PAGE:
The the U.S. Army’s new Parachutist Flotation Device (PFD) is much easier to rig for static line operations. ABNSOTD used the PFD test to train parachute riggers from across the airborne and special operations community in the proper maintenance and care of the new life-saving apparatus once they return to home station. This “maintainer” training included system maintenance, repacking, repair, proper storage, handling, as well as rigging and employment during water landings. The PFD was easy to pack and required no special tools or materials to maintain.

Soldiers from 2nd Battalion 501st Parachute Infantry Regiment participating in testing the Parachutist Flotation Device undergo combat water survival training at Fort Bragg, North Carolina's Mott Lake.
Soldiers from 2nd Battalion 501st Parachute Infantry Regiment participating in testing the Parachutist Flotation Device undergo combat water survival training at Fort Bragg, North Carolina’s Mott Lake.(Photo by Mr. James L. Finney, Audio Visual Production Specialist, U.S. Army Operational Test Command)

The Fort Bragg, North Carolina-based ABNSOTD plans, executes, and reports on operational tests and field experiments of Airborne and Special Operations Forces equipment, procedures, aerial delivery and air transportation systems to provide key operational data for the continued development and fielding of doctrine, systems, and equipment to the Warfighter. The U.S. Army Operational Test Command is based at West Fort Hood, Texas, and its mission ensures systems developed are effective in a Soldier’s hands and suitable for the environments in which they train and fight.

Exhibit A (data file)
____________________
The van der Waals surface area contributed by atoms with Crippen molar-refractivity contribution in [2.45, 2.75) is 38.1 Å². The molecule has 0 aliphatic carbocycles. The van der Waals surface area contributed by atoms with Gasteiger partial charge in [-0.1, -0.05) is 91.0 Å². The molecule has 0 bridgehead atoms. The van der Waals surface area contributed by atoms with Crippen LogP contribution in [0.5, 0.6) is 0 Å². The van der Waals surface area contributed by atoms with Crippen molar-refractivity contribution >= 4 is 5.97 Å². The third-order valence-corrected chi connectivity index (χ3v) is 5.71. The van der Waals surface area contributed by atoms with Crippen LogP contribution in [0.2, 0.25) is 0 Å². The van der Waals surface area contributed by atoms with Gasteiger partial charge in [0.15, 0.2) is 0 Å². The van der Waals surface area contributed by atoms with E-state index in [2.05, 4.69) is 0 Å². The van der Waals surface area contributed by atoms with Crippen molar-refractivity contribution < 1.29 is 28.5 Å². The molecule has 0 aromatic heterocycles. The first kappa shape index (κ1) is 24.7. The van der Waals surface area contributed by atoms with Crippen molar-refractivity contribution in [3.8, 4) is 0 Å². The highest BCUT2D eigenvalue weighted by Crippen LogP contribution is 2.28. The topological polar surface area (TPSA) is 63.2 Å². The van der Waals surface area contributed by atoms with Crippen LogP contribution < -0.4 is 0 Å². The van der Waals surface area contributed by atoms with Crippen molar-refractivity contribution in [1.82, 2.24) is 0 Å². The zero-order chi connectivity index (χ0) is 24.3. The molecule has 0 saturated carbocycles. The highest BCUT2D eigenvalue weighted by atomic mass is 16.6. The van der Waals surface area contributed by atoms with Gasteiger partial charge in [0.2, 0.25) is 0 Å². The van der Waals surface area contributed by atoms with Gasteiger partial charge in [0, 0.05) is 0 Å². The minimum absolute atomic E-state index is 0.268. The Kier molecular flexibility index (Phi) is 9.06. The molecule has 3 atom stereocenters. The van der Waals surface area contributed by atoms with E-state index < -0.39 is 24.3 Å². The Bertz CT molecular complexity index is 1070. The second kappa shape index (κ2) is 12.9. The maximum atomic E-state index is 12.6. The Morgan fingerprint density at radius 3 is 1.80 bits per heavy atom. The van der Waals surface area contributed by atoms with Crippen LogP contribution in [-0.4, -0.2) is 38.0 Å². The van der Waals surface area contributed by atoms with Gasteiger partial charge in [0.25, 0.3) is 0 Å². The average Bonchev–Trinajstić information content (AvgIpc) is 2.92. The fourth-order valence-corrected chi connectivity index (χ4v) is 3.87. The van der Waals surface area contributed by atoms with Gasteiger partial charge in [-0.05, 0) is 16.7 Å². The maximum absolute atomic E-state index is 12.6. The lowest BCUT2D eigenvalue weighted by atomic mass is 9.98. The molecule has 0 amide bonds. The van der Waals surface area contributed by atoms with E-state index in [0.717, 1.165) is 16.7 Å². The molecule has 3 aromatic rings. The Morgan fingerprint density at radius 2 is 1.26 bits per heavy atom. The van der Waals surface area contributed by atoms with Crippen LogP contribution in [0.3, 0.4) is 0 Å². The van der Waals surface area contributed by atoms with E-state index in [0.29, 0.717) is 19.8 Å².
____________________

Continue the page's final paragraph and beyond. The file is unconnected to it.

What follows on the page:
US Airborne and Special Operations Test Directorate Test Parachutist Flotation Device (PFD)
A soldier assigned the 82nd Airborne Division prepares for a water landing in Jordan Lake, North Carolina while participating in the Parachutist Flotation Device (PFD) operational test. (Photo by Mr. James L. Finney, U.S. Army Operational Test Command)